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The excrement from fish-eating birds and bats that typically accumulates along coastal rocks and in caves. Guano is high in nitrogen and phosphorus and is collected commercially as fertilizer and for the production of saltpeter. In public locations and historic sites, guano can be a significant problem by causing extensive damage and staining to stone, metal, and wood. Small amounts of Guanine, a nucleic acid, are extracted from guano and used as a Nacreous pigment called pearl essence.

Synonyms and Related Terms

bird droppings; bat droppings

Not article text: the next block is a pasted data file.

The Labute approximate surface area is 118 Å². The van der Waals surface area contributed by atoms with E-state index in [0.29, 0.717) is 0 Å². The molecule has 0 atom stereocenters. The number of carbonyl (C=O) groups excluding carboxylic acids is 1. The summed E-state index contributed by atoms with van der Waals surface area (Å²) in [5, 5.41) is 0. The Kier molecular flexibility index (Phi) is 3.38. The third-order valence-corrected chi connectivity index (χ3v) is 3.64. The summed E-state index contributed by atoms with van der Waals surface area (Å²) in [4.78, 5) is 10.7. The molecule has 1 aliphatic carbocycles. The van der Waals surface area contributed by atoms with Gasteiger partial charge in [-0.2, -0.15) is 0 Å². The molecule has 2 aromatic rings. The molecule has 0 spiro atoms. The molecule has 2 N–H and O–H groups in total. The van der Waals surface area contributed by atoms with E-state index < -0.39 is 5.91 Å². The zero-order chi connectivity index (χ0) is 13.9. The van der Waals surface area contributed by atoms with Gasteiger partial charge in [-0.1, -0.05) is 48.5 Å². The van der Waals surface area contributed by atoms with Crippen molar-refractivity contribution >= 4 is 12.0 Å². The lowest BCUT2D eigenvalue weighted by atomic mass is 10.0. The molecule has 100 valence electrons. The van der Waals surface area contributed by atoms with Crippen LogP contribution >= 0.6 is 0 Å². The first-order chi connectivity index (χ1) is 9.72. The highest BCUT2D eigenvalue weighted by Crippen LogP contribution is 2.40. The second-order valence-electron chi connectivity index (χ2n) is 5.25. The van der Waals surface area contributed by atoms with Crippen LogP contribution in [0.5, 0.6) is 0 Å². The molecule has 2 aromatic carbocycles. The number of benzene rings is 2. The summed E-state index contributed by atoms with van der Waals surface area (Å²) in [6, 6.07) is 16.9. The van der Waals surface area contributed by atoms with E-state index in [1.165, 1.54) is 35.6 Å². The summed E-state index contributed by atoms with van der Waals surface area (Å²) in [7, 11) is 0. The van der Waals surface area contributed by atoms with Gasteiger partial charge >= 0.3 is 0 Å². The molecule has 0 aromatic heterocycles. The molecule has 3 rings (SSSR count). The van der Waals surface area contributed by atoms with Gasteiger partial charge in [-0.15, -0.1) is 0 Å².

Physical and Chemical Properties

Guano contains urea and is alkaline.

Resources and Citations

  • G.S.Brady, Materials Handbook, McGraw-Hill Book Co., New York, 1971 Comment: p.323
  • Richard S. Lewis, Hawley's Condensed Chemical Dictionary, Van Nostrand Reinhold, New York, 10th ed., 1993
  • The Merck Index, Martha Windholz (ed.), Merck Research Labs, Rahway NJ, 10th edition, 1983 Comment: entry 4594

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